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Four Daughters (1938) Poster

Trivia

John Garfield admitted that he based the way he played his character, Mickey Borden, on Oscar Levant.
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John Garfield's first film and an Oscar nomination.
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Designed as a vehicle for Priscilla Lane, which also happened to have roles for her sisters, Lola Lane and Rosemary Lane.
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Michael Curtiz found himself in the unenviable position of competing against himself in the Best Director race for the Academy Award, being nominated for both Four Daughters (1938) and Angels with Dirty Faces (1938). Unfortunately he effectively canceled himself out and the Oscar went to Frank Capra for You Can't Take It With You (1938). Curtiz would go on to win his Oscar for Best Director five years later for Casablanca (1942). This wouldn't happen again until 2000 when Steven Soderbergh was nominated for both Erin Brockovich (2000) and Traffic (2000), winning for the latter.
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Remade as a musical, Young at Heart (1954) with Frank Sinatra and Doris Day.
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This was given to studio director Michael Curtiz as a small assignment to tide him over as the bigger profile Angels with Dirty Faces (1938) was coming together. (Curtiz was just coming off the huge success of The Adventures of Robin Hood (1938), one of Warner Brothers' biggest hits.) Much to everyone's surprise, Curtiz delivered a film that was critically acclaimed and a big box office success, earning five Academy Award nominations to "Angels"' three.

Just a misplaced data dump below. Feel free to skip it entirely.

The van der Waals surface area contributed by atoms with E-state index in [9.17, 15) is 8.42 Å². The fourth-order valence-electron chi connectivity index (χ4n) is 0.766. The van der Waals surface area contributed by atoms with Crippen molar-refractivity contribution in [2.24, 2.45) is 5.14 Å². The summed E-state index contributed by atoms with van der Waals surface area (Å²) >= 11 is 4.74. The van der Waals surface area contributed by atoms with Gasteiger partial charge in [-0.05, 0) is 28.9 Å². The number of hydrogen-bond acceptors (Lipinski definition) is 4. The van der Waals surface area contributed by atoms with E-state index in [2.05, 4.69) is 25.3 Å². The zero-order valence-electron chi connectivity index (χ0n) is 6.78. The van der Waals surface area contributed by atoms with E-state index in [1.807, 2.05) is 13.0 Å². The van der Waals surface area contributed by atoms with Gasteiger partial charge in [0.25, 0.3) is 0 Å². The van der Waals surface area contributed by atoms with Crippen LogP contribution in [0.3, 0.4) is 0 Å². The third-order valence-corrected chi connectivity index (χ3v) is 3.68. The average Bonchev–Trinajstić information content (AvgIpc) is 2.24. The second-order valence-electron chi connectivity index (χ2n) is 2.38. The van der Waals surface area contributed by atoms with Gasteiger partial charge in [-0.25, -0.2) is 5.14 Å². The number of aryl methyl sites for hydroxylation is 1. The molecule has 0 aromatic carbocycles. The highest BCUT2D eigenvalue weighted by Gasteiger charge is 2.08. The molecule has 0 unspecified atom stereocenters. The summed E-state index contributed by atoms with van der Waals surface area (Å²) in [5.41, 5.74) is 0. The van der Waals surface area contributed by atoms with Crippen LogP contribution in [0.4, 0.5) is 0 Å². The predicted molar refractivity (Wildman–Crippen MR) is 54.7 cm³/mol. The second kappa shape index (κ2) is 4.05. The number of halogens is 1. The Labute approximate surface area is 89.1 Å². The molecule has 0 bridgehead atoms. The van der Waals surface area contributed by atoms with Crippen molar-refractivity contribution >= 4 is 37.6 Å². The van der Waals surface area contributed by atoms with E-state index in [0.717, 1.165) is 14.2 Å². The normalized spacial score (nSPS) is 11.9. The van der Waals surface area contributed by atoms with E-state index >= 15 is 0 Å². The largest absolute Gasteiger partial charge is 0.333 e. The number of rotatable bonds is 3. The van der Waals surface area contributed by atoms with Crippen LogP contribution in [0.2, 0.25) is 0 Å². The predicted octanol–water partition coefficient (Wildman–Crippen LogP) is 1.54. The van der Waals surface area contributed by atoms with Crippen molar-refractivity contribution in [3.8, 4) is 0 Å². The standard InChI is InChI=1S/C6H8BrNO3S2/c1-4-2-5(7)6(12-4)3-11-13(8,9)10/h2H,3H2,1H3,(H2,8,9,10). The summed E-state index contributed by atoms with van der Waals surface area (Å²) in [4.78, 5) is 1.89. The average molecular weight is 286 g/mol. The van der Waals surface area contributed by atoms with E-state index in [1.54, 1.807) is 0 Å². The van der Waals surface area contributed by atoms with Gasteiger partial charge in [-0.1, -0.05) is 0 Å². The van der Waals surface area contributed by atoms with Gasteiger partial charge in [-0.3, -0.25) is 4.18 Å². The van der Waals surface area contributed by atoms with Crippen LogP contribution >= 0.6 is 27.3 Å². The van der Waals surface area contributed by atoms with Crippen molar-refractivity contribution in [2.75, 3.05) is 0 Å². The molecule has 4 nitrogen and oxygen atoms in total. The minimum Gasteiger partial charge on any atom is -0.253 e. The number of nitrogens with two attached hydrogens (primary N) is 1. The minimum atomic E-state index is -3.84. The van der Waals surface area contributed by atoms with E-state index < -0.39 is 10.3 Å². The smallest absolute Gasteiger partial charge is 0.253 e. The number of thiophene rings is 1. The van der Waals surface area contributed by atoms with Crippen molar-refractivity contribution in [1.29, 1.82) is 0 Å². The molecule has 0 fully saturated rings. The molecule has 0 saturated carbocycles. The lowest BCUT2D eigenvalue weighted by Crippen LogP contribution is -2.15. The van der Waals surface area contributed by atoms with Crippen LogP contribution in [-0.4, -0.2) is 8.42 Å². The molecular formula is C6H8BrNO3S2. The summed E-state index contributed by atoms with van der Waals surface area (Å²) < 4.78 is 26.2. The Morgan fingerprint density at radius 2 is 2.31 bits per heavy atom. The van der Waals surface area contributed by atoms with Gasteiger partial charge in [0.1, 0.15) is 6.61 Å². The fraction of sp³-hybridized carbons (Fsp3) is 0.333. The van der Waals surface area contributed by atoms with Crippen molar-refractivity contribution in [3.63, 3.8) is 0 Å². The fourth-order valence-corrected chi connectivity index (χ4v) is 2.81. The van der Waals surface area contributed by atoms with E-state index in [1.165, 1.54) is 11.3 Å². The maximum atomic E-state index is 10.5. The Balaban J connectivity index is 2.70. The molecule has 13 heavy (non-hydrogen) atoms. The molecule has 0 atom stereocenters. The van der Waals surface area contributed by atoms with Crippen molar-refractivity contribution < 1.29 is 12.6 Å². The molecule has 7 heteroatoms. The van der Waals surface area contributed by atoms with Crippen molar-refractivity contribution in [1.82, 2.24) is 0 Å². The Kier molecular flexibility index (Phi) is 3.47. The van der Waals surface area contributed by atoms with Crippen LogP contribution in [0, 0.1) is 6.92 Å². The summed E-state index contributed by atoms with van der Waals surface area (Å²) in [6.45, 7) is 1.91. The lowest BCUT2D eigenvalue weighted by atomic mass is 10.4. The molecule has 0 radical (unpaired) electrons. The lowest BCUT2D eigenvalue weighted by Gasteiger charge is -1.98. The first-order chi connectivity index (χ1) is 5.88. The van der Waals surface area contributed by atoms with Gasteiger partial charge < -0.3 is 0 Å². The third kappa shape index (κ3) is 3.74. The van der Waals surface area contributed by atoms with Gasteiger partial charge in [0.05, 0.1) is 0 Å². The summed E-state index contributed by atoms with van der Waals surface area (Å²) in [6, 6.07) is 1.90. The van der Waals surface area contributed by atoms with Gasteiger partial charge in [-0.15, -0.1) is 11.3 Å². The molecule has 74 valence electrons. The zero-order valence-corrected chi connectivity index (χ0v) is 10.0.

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Warner Brothers mounted a big publicity campaign to get John Garfield nominated for an Academy Award at the expense of his co-star Claude Rains. (The veteran character actor would land the first of his four Oscar nominations the following year for his work on Frank Capra's Mr. Smith Goes to Washington (1939).)
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This was originally set to be a much bigger production and a vehicle for Errol Flynn. However, when he dropped out, the film was retooled into something a bit more modest. Nevertheless, it went on to be a big box office hit and scored five Academy Award nominations.
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"Lux Radio Theater" broadcast a 60 minute radio adaptation of the movie on December 18, 1939 with John Garfield, Priscilla Lane, Rosemary Lane, Lola Lane and Jeffrey Lynn reprising their film roles.
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The character of Mickey Borden was written with Van Heflin in mind.
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(Screenwriter Julius J. Epstein on John Garfield) Garfield was a nice guy, but kind of a sad sack. We'd tease him. Thhere was something called The Writers' Table, where writers sat around at lunch in the commissary, and I remember Garield coming up once and saying, 'Let's have an intellectual discussion.' I said, 'Sure, who's going to represent you?
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